22 May 2017
The Great War
In many ways, our modern lives revolve around being entertained. When we wait or feel bored, we reach for our phones. When we spend time with others, it must be doing something that keeps our attention like a movie or show, and we still reach for our phones. There is this overarching sense to not think for ourselves, while letting the entertainment do the thinking for us.
So many of us, after a long day at work, want to just turn off our brains at home. Thinking is the last thing on the agenda, and while I think this desire to turn off and relax is not unwarranted (and sometimes greatly needed), I beg to differ and even argue that we need to think more, not less. If anything, we need to think more for ourselves, and develop a deeper understanding of our own beliefs in healthy debates. This book reminded me of that. Even while hanging out with friends at the pub or at home, good talks about life, thinking, creativity, issues, and world views will cause us to look deep within and discover what we truly believe.
We don't have to agree with our friends about everything. The friendship between C.S. Lewis and Owen Barfield is a prime example of "second friends", Lewis's own description meaning close friends who debate about all the deep, philosophical, theological matters. These two highly intellectual writers who share the love of the English language, words, story, and meaning went through "The Great War", a period of 8 years before Lewis's conversion to Christianity in 1931. Through letters and conversations, these two friends debated all things philosophical and theological, but they still encouraged one another in their pursuits of writing and discovering, because they thoroughly enjoyed each other's company.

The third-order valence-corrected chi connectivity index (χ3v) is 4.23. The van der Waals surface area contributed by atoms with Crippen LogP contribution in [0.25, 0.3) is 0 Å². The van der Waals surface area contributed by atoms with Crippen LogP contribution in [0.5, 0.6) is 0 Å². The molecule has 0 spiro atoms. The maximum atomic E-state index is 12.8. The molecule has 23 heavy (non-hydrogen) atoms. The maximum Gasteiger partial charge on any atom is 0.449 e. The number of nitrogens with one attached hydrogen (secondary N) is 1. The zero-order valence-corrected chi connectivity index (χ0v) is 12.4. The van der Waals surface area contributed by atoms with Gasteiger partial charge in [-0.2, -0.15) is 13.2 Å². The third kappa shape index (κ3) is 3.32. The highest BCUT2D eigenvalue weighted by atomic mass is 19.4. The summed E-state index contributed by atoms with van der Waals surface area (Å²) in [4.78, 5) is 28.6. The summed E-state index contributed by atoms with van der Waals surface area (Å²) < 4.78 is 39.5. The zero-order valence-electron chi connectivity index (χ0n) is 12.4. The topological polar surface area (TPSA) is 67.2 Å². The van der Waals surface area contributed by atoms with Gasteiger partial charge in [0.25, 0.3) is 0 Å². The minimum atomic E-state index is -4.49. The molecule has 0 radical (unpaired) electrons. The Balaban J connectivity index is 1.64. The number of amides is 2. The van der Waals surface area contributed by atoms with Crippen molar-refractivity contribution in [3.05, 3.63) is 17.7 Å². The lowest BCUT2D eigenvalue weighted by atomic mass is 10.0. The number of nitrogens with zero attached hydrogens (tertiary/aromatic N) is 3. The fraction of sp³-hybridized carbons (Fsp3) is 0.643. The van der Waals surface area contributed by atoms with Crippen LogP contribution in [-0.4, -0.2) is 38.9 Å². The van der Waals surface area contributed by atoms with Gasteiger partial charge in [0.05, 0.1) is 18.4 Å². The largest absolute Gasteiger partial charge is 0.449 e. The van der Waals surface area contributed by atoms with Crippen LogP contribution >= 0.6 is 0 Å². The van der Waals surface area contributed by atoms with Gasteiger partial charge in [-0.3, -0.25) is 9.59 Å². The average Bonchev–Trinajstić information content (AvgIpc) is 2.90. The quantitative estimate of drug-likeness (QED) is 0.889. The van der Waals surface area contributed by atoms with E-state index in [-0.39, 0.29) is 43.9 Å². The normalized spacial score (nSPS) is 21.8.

In fact, Lewis refers to Barfield as his "unofficial teacher".
When we are friends with others who have different views, we stretch and learn from them. New insights and new relationships. Our world needs these sorts of friendships. When you see deep divides in beliefs, you will find that there are deep friendships there. With Lewis and Barfield, there were deep divides at the time of "The Great War" since Lewis was not yet a Christian, and Barfield was. It is interesting to see how Lewis shifts from some of his views when he does become a Christian, but some of his core views keep him the more traditionalist, while Barfield is interested in new thoughts and systems as culture changes.
In repeating this Coleridgean assertion of a necessary tension between opposites, Barfield shows himself in one sense more modern than Lewis, in another sense less so. If virtue as integrity be an existentialist conception, art as revelation smacks of those ancient and medieval authors who, as Barfield has pointed out, believed their ideas to have been inspired (breathed into them) from above. Lewis, though ethically and theologically more conservative, always viewed artistic creation in a post-romantic way as the product of "imagination", that is, of the individual psyche. Barfield has striven to restore the older meaning of inspiration, but has also tried to build a bridge between older and newer views of creativity by postulating an 'evolution of consciousness' through which modern man has become personally responsible for his ideas and images, whereas his ancestor had them "breathed into" him from the natural and spiritual environment. (pg. 97)
Just as a fun aside, I got this book at The Kilns (C.S. Lewis's home outside Oxford).